FREE - In Google Play
FREE - in Win Phone Store
Well I'm sure that somewhere on the internet you can find a book or an article on how to do it. There is no need to ask people to recreate this from scratch.
I wonder how often that comes up in games. I know I've played hundreds and hundreds of games, and I haven't seen a single knight and bishop or two bishop checkmate scenario. There are all kinds of videos on You Tube that can show you how to do it, if you're interested. I think it would be better to spend time studying rook endings, bishop of opposite colors endings, opposition and distant opposition, rather than focus on an obscure ending that you may never see.
Here you go:
once you learn it, its like riding a bike, you never forget it.
Can anyone share an example from their own games here on Chess.com?
Its very rare that it happens in play but we learn it because it teaches us piece co-ordination or so the theory goes.
I've played 7 or 8 of these endings. Below is a link to one of my games that used the technique. It's not a pure K vs K+B+N endgame because there are other pieces on the board. However, knowing the technique shortened the game (my first thought was to promoted a pawn, but that would have required extra moves). I have no idea how to find the actual K vs K+N+B games.
I practice this endgame a lot because I think that it's a fun endgame, but it's main benefit is learning how to co-ordinate the knight and bishop. That comes in handy in many games.
im not sure i understand you. K+B+N v K is a draw by itself
I've had to do it once in a game that mattered, and on occasion it has been a useful mate to threaten in an endgame. Basically, there are two stages to it:
1) Force the opposing king to the edge (side) of the board. Using your bishop to control a diagonal, and your king and knight to close off the opposite-color squares adjacent to that diagonal, you can force the defending king to either give up a diagonal, or try to work around - either way, he ends up on the side of the board.
2) Push the defending king to the proper corner. The "right" corner is the one the bishop can check. The "W" maneuver places the defending king in repeated zugzwang, which forces him into the corner of your choice. Once the defending king is enclosed, just be wary of stalemate and use your bishop to give up a tempo if necessary.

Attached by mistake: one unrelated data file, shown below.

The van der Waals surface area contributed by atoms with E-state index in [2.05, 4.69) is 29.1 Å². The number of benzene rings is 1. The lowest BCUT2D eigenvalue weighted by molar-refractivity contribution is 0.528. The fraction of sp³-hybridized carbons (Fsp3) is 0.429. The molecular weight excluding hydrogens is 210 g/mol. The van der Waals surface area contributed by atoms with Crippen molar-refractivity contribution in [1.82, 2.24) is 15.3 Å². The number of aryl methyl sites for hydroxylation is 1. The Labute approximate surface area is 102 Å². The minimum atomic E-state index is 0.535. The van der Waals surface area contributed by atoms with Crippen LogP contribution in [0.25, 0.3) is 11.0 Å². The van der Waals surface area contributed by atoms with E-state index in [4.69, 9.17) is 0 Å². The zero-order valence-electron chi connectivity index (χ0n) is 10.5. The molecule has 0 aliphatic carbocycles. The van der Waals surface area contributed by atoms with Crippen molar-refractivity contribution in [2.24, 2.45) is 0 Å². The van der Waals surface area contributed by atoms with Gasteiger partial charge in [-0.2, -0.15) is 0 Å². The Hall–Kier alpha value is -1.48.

This may not be the fastest way, but it's the easiest to remember, and simple to perform once you've done it once. The core concept is that you don't have to block a whole rank or file to force the defending king back, you just need to consistently block the three or four squares that would move the defending king towards the center of the board. This isn't that hard to do. Also, learning this checkmate allows you to see other mating patterns more easily, and enables you to create effective king barriers with minor pieces alone, which is a very useful skill in every game.
This is one variation
Black would actually play 6...Kc6. For some reason a lot of demonstrations on this site overlook that.
But for Bloop_master7's info, there are very few drawn positions in KBNK if you ignore positions that are already stalemate or where the lone king can immediately capture or effectively fork bishop and knight.
7. Bc4 Kc7
I made a mistake in moving Ba6 on move 6, it should have been Bb5. That's one of the pitfalls of this endgame. Make a mistake and you may run out of time or exceed the 50-move rule (depends on the starting position).
..., it should have been Bb5.
Yes. 6.Be4 also works fine.
As woton describes, this is the "w maneuver" everyone mentions (due to the Knight's movement). However, take notice of how squares near the King are always controlled. This is the key. B+N mates take a little time to learn, but they are easy once you have seen it. Unfortunately, this endgame is extremely rare - but the skills learned from it are transferrable, and it serves as a huge confidence that you at least can mate with B+N.
I disagree with the fact that it is like riding a bike (as several GMs even have learned it years ago, but got a draw in a game). Although I will say that anything in chess has a better chance of being found OTB if you have seen that pattern before. Good luck learning it